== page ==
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May 25, 2021

The Carolina Cyber Network – A Holistic Cybersecurity Workforce Initiative

Sponsored Content provided by Dr. Mark Sorrells - Senior Vice President for Student and Academic Services, FTCC

Cybersecurity has been defined as the “forever war”.  Cybersecurity and cyberwarfare represent a dangerous new theater of conflict that is asymmetrical in nature, attacks military and civilian targets, and has very low barriers to entry for both state-based and non-state-based bad actors to exploit.  Cyberspace has invaded all areas of our lives, changing the way we work, live, and play. The recent attacks on Colonial Pipelines, Solar Winds and the agencies whose mission is to protect our national security interests are some examples of the growing threats and challenges we face.

To help the State of North Carolina tackle this growing challenge, Fayetteville Technical Community College (FTCC) and the Carolina Cyber Center of Montreat College, both designated as Centers of Academic Excellence in Cybersecurity Education by the National Security Agency, are teaming up to initiate the Carolina Cyber Network (CCN). The CCN is a comprehensive workforce development initiative consisting of 2 and 4-year colleges and universities working together to create a coordinated effort to meet the talent needs of North Carolina’s public agencies and private businesses. In addition to FTCC and Montreat College, the network includes Blue Ridge, Catawba Valley, Forsyth Tech, Gaston, Richmond, Stanley, and Wayne Community Colleges along with NCA&T University and Elizabeth City State University.


According to the U.S. Bureau of Labor Statistics, cybersecurity employment is expected to increase by 18 percent from 2014 to 2024 and has grown three times the rate of IT jobs nationally. Fort Bragg, the largest military installation in the world by population (located less than 10 miles from FTCC), has a significant cybersecurity operation. Fort Bragg is also home to the headquarters of the U.S. Army Special Forces Command. The Army installation supports numerous federal contractors, such as Booz Allen Hamilton, General Dynamics and Northrop Grumman, who all contribute to cybersecurity employment locally. North Carolina is also home to the Research Triangle Park, which has companies such as SAS, RedHat, Cisco, IBM, Lenovo and numerous biotech and pharmaceutical companies that played significant roles in creating vaccines to combat the global pandemic.  In addition, Charlotte has an incredibly robust cybersecurity workforce in the financial service and utility sectors with Bank of America, Wells Fargo and Duke Energy.  


In spite of this growing national and regional demand, cybersecurity talent gaps persist at a level that has elevated national concerns causing the Government Accountability Office to list cybersecurity on its 2017 high-risk list. Labor statistics indicate that more than 200,000 U.S. cybersecurity jobs are currently unfilled. The shortage in NC is estimated to exceed 20,000 unfilled positions. In North Carolina, the talent shortage is particularly critical, as the state is home to more than 11,000 IT and cybersecurity companies (NC Department of Commerce data, 2019). Recent announcements by Google and Apple are expected to further strain the workforce system. The CCN is focused on targeting critical economic sectors of the state such as biotech and pharmaceutical manufacturers, aviation, energy and utility infrastructure, agriculture, education, healthcare, and financial services. There are over 125,000 North Carolina residents that make up North Carolina’s robust and growing IT workforce (EDPNC, North Carolina is a top five employer in cyber security, but the demand for workers far exceeds the supply.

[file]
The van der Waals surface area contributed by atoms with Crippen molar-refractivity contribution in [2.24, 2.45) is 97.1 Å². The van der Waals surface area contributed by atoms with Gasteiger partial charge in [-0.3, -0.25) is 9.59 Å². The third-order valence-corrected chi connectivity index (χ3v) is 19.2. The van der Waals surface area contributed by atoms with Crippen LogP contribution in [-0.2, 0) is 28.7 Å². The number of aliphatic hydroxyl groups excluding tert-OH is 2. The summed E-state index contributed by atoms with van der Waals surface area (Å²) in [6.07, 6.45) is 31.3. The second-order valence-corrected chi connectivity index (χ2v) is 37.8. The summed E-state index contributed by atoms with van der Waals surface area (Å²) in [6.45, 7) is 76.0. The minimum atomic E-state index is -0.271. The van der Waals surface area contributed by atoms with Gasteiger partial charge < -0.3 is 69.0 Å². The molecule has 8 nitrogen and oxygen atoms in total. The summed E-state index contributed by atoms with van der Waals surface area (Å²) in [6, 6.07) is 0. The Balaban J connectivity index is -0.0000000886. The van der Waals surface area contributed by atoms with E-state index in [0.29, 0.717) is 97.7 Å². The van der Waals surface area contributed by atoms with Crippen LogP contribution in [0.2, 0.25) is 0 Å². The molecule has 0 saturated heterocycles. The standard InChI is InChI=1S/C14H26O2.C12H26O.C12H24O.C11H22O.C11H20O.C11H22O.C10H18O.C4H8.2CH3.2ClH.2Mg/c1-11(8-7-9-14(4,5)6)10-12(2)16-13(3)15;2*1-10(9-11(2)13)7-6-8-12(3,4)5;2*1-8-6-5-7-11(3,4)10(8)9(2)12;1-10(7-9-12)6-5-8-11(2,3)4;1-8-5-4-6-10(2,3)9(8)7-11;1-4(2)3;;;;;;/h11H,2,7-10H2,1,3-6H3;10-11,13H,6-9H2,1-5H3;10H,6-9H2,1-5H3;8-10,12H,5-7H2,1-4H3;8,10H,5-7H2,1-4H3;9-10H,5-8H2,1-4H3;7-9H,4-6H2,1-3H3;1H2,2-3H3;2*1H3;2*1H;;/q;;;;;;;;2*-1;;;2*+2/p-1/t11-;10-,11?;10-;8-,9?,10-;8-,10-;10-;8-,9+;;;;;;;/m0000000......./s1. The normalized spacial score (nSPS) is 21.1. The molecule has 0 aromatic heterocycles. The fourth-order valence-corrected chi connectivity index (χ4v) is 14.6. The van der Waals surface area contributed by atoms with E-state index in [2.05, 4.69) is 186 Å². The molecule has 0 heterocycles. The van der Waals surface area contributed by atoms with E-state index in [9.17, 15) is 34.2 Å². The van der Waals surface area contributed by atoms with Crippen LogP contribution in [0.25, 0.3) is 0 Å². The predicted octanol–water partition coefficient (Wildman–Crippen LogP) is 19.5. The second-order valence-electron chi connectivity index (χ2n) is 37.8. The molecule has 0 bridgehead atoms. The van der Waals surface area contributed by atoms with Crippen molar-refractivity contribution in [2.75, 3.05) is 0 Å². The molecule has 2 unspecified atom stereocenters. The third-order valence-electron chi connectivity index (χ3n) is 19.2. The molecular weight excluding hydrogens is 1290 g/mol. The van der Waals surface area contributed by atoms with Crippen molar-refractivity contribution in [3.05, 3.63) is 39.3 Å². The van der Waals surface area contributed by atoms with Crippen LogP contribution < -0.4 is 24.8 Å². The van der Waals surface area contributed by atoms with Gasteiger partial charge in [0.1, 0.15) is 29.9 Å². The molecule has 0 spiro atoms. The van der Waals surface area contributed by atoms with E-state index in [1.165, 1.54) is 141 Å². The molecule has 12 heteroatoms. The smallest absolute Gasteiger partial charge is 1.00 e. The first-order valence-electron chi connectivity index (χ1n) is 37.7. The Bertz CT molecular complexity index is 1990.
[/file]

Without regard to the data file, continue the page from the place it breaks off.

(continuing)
The goal of the CCN is to establish a comprehensive workforce development network focused on increasing the number and quality of skilled cybersecurity workers able to fill the regional workforce demand of companies in North Carolina. CCN’s vision is to create a holistic talent pipeline that incorporates technical, life, and professional skills to provide students with robust hands-on and work-based learning experiences. The program starts with a normative skills, abilities, and knowledge assessment program that is competency-based and aligned with those valued by industry, state, and federal agencies. The CCN is already applying state-of-the-art learning technologies (e.g., realistic cybersecurity “range” gamification for work force development) to enable a higher output of students (i.e., students per teacher ratio). This program also incorporates character development designed to imbue the life skills needed to thrive in a complex world seeking individuals of high moral character to lead our public and private sector companies to more fertile, equitable, diverse, inclusive, and safe outcomes.


A “hub and spoke” model has been employed by Fayetteville Technical Community College and the Carolina Cyber Center to focus investments in a disciplined talent development program scaled through ‘spokes’ to form a cohesive network across the state to efficiently maximize impact. The CCN partnership has already expanded to include two- and four-year institutions from across the state, as illustrated below:

The business case is clear – with a public/private partnership leveraging existing cybersecurity centers of excellence and the state’s leadership in workforce development, this program represents a powerful, scalable, and efficient solution to the state’s critical cybersecurity talent shortfall.

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